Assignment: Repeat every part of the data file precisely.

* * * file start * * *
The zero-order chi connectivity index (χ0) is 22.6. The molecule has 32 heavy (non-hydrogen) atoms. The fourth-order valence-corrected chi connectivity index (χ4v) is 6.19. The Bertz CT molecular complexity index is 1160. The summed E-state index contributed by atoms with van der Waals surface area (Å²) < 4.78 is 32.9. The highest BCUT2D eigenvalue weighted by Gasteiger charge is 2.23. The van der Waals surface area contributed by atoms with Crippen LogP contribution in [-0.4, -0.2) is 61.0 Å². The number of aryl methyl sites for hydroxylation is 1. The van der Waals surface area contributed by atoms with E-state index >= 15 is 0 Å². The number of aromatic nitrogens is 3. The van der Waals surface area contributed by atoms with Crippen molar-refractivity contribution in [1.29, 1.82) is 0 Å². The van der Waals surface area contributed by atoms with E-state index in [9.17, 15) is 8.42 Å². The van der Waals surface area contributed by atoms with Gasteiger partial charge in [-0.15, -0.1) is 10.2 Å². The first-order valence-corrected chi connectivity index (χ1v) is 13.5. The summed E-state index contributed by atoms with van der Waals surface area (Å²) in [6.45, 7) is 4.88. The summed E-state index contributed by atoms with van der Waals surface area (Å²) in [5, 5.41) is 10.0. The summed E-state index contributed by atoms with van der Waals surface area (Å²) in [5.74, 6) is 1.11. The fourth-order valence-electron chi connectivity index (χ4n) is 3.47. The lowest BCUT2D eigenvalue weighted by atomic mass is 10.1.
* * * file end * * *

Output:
The zero-order chi connectivity index (χ0) is 22.6. The molecule has 32 heavy (non-hydrogen) atoms. The fourth-order valence-corrected chi connectivity index (χ4v) is 6.19. The Bertz CT molecular complexity index is 1160. The summed E-state index contributed by atoms with van der Waals surface area (Å²) < 4.78 is 32.9. The highest BCUT2D eigenvalue weighted by Gasteiger charge is 2.23. The van der Waals surface area contributed by atoms with Crippen LogP contribution in [-0.4, -0.2) is 61.0 Å². The number of aryl methyl sites for hydroxylation is 1. The van der Waals surface area contributed by atoms with E-state index >= 15 is 0 Å². The number of aromatic nitrogens is 3. The van der Waals surface area contributed by atoms with Crippen molar-refractivity contribution in [1.29, 1.82) is 0 Å². The van der Waals surface area contributed by atoms with E-state index in [9.17, 15) is 8.42 Å². The van der Waals surface area contributed by atoms with Gasteiger partial charge in [-0.15, -0.1) is 10.2 Å². The first-order valence-corrected chi connectivity index (χ1v) is 13.5. The summed E-state index contributed by atoms with van der Waals surface area (Å²) in [6.45, 7) is 4.88. The summed E-state index contributed by atoms with van der Waals surface area (Å²) in [5, 5.41) is 10.0. The summed E-state index contributed by atoms with van der Waals surface area (Å²) in [5.74, 6) is 1.11. The fourth-order valence-electron chi connectivity index (χ4n) is 3.47. The lowest BCUT2D eigenvalue weighted by atomic mass is 10.1.